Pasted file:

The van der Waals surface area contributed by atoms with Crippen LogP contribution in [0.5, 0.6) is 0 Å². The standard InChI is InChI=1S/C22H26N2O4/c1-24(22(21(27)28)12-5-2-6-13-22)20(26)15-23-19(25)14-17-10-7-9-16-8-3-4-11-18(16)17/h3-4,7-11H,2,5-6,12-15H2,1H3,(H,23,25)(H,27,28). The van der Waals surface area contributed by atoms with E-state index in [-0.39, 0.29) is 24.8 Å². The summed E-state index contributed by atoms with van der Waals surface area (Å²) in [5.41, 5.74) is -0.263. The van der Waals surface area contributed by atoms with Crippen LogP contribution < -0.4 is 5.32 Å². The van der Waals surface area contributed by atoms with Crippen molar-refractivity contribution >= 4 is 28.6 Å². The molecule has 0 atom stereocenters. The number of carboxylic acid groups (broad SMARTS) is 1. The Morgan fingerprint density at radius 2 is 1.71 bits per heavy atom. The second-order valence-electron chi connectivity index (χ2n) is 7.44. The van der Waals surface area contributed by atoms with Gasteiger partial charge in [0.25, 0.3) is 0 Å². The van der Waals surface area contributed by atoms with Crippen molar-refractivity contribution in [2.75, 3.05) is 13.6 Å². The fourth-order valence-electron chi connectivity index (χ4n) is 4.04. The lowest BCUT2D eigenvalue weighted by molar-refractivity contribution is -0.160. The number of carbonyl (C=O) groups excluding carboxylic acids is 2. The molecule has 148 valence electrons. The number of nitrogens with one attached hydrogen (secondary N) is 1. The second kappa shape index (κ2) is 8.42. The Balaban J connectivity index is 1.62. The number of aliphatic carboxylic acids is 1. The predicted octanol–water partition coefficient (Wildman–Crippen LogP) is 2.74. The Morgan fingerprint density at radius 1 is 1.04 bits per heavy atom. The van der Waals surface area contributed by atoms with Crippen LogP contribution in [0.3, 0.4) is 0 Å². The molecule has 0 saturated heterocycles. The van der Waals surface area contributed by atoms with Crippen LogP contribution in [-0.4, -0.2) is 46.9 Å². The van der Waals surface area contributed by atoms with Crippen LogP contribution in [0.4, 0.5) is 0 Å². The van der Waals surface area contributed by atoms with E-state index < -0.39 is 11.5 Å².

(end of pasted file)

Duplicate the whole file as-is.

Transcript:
The van der Waals surface area contributed by atoms with Crippen LogP contribution in [0.5, 0.6) is 0 Å². The standard InChI is InChI=1S/C22H26N2O4/c1-24(22(21(27)28)12-5-2-6-13-22)20(26)15-23-19(25)14-17-10-7-9-16-8-3-4-11-18(16)17/h3-4,7-11H,2,5-6,12-15H2,1H3,(H,23,25)(H,27,28). The van der Waals surface area contributed by atoms with E-state index in [-0.39, 0.29) is 24.8 Å². The summed E-state index contributed by atoms with van der Waals surface area (Å²) in [5.41, 5.74) is -0.263. The van der Waals surface area contributed by atoms with Crippen LogP contribution < -0.4 is 5.32 Å². The van der Waals surface area contributed by atoms with Crippen molar-refractivity contribution >= 4 is 28.6 Å². The molecule has 0 atom stereocenters. The number of carboxylic acid groups (broad SMARTS) is 1. The Morgan fingerprint density at radius 2 is 1.71 bits per heavy atom. The second-order valence-electron chi connectivity index (χ2n) is 7.44. The van der Waals surface area contributed by atoms with Gasteiger partial charge in [0.25, 0.3) is 0 Å². The van der Waals surface area contributed by atoms with Crippen molar-refractivity contribution in [2.75, 3.05) is 13.6 Å². The fourth-order valence-electron chi connectivity index (χ4n) is 4.04. The lowest BCUT2D eigenvalue weighted by molar-refractivity contribution is -0.160. The number of carbonyl (C=O) groups excluding carboxylic acids is 2. The molecule has 148 valence electrons. The number of nitrogens with one attached hydrogen (secondary N) is 1. The second kappa shape index (κ2) is 8.42. The Balaban J connectivity index is 1.62. The number of aliphatic carboxylic acids is 1. The predicted octanol–water partition coefficient (Wildman–Crippen LogP) is 2.74. The Morgan fingerprint density at radius 1 is 1.04 bits per heavy atom. The van der Waals surface area contributed by atoms with Crippen LogP contribution in [0.3, 0.4) is 0 Å². The molecule has 0 saturated heterocycles. The van der Waals surface area contributed by atoms with Crippen LogP contribution in [-0.4, -0.2) is 46.9 Å². The van der Waals surface area contributed by atoms with Crippen LogP contribution in [0.4, 0.5) is 0 Å². The van der Waals surface area contributed by atoms with E-state index < -0.39 is 11.5 Å².